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8 Step Process For Breaking In A Leather Football

Did you just buy a new leather football only to realize they are slippery, hard, and nothing like you see on tv or in college games?

Well, in this post, we will go over how to prep and break in a GST Leather Football and an Official NFL Football step-by-step.

Follow these steps below, and you will have a ball that's ready for gameday in no time!

Why should you break in a leather football?

Breaking in footballs for example the Wilson GST Leather football or the Official NFL football is important because leather balls that are brand new come with a coating of orange dye on each football that causes the football to feel very slippery, and they are hard as a rock due to no conditioning of the leather.

By breaking in your game football it will not only soften the leather but it will provide you with additional accuracy, increased throwing distance, better ball protection and added grip. It will also make the football last longer due to the conditioners and wax products you use. Lastly, it will turn the football that dark brownish color that you typically see in football games on tv.


Do all footballs need to be broken in?

If your football is an actual leather football then yes it is highly recommended to break in the football. Think of this as a baseball glove for a baseball player. Baseball players go through many processes in order to break in their baseball gloves so they can perform at the highest level during games.

This is the exact thinking when it comes to a leather football. Once you have a broken-in football and compare it to a brand new football you will absolutely be able to see why players go through this long-break-in process.


Does this process work for official NFL footballs?

Absolutely! In fact, most professional teams have an equipment manager who breaks in NFL Footballs with a very similar process.

A lot of times these equipment managers break in many NFL footballs months in advance before they ever even hit the practice fields.

The one additional step that we do recommend for NFL footballs is a mudding process. Usually, after you have wiped down the football with your hot wet rag you will want to apply a special football mud to the entire football and let it sit for about 24 hours.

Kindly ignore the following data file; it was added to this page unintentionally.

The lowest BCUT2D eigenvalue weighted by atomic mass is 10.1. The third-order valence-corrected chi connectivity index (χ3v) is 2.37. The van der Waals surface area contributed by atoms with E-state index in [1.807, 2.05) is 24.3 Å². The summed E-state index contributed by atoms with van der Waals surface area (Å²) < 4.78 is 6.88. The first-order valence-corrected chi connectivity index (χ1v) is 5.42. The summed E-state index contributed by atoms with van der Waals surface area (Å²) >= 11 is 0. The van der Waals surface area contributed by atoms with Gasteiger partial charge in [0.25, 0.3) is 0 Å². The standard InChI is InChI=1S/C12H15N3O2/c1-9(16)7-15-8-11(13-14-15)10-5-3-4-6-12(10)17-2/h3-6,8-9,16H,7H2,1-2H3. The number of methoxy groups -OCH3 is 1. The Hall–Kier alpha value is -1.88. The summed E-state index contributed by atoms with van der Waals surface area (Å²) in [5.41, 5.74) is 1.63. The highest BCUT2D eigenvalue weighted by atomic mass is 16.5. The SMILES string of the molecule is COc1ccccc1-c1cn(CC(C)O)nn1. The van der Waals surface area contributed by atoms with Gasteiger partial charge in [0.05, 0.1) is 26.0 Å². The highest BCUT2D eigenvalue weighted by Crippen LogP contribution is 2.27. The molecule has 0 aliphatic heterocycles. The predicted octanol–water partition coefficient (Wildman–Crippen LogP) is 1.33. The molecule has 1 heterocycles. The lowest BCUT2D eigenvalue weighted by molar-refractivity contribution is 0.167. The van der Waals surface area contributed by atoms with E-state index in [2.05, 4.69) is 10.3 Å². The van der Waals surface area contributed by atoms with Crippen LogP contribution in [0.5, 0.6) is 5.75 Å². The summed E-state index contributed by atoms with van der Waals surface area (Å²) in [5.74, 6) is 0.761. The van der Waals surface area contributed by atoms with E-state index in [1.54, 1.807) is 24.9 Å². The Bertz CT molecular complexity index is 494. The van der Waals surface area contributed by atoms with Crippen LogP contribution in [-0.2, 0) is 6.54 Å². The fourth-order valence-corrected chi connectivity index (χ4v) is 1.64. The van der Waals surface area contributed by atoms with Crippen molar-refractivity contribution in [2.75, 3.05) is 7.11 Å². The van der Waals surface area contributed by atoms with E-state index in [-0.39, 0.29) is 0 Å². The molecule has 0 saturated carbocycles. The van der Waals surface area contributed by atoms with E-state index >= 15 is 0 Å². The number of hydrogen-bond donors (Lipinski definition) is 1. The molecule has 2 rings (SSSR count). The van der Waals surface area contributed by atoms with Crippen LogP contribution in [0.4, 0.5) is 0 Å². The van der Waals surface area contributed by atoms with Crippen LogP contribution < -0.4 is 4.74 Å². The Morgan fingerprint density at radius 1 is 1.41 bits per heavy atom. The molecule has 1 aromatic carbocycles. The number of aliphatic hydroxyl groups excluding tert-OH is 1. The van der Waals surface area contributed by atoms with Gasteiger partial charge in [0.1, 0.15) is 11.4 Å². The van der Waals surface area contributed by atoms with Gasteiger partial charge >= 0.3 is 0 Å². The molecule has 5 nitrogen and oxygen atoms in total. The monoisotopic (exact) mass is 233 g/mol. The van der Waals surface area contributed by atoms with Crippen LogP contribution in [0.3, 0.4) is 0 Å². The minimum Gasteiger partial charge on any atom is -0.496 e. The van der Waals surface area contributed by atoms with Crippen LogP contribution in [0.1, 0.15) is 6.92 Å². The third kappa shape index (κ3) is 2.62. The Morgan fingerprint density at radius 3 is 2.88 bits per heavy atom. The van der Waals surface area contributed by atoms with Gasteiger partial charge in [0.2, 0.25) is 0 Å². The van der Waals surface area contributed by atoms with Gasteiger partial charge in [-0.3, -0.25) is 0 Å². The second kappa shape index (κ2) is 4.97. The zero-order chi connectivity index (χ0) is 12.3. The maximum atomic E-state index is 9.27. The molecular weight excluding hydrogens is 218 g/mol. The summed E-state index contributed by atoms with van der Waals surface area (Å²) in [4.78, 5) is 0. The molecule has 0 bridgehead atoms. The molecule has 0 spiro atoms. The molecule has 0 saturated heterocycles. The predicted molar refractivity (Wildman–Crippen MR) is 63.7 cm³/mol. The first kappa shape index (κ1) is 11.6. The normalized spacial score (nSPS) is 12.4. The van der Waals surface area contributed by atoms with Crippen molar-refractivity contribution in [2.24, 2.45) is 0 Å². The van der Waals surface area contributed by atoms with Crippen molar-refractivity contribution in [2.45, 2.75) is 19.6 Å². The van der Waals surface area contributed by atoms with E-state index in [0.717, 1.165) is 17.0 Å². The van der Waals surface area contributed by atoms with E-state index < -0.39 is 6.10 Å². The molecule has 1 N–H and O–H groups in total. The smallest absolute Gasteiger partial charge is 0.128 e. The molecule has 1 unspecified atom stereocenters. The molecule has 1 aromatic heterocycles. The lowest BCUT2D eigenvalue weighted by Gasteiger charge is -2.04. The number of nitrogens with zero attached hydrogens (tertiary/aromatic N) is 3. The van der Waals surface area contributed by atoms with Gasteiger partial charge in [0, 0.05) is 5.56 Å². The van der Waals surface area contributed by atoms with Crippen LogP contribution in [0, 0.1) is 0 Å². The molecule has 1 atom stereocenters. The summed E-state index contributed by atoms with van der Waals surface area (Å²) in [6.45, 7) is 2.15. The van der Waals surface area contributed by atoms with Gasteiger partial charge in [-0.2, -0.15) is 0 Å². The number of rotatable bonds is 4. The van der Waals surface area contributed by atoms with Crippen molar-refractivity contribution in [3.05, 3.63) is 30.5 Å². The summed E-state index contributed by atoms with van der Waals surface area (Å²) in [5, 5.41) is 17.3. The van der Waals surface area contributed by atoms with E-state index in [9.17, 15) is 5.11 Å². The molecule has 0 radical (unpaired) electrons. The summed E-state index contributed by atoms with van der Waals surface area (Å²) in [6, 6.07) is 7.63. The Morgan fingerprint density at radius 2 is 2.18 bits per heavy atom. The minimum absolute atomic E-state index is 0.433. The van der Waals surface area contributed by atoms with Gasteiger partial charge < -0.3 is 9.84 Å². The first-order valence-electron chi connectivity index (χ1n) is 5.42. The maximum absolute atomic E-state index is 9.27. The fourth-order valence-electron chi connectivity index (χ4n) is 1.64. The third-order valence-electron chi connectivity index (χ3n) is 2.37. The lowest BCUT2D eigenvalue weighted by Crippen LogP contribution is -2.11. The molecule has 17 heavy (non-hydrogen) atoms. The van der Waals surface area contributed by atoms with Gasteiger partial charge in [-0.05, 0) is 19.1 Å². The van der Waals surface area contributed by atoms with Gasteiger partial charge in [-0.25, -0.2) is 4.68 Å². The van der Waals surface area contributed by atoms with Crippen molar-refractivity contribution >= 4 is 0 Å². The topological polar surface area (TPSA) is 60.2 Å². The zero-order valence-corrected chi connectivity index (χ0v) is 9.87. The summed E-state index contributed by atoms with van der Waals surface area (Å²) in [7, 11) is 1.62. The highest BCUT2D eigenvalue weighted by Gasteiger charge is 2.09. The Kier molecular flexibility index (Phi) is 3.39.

After you have let the ball sit for 24 hours you will want to use a wet rag again to wipe off the mud and use your brush on each panel to remove the excess mud. After that continue with the normal steps listed out below.


Why would you apply mud to the NFL football?

By applying the special football mud to your NFL football, it will help to run your football that dark brown color that you typically see from the footballs during NFL games.

This also helps to weatherize the football and condition the leather so when you are out on the field during a rainy day and the football gets wet it actually will continue to have grip.


Can I buy a football already broken in?

Actually yes you can! Here at Ball Breakers, we cut out the break-in process for you.

If you have ever broken in a leather football in the past you know how long the process can be, let alone how sore your arm can get. So our mission at Ball Breakers is to completely eliminate you having to go through that break-in process and have our team do all the work for you.

Every football that is purchased starts off as a brand new football just as if you went out and purchased it yourself. From there it is put through a full break-in process which ensures that the day you receive your football it will be ready to use straight out on the field.


Items you will need to break in your football

  1. Bucket/Bowl with warm/hot water
  2. Towel or rag that you don't mind getting dye on
  3. Wilson Brush or shoe polish brush
  4. Wilson leather conditioner, Neatsfoot oil or any leather conditioner you want to use. (If you end up using a different condition than the Wilson conditioner, make sure to try a small amount first to see how it reacts on the football leather before applying to the entire football)
  5. Wilson Tack bar that comes with the Wilson Brush. If you order through Wilson Sporting Goods or through Amazon it should be a kit that comes with both the brush and wax bar.
  6. Optional: You can also purchase the Wilson tack spray if you want to add on a bit more tack at any point. However, we personally don't use this as we find the tack spray leaves an oily feeling on your hand when throwing which can really hinder your accuracy.
  7. Optional: Lena Blackbourne Baseball Mud if you decide you want to apply mud to your football.
  8. Optional: Barbasol shaving cream


8 Step Process For Breaking In A Leather Football

Step 1: Dye Removal

  • Get the new football wet. How you do this is up to personal preference, but we recommend using a wet warm towel and scrubbing each panel of the football approximately 2-3 minutes per panel.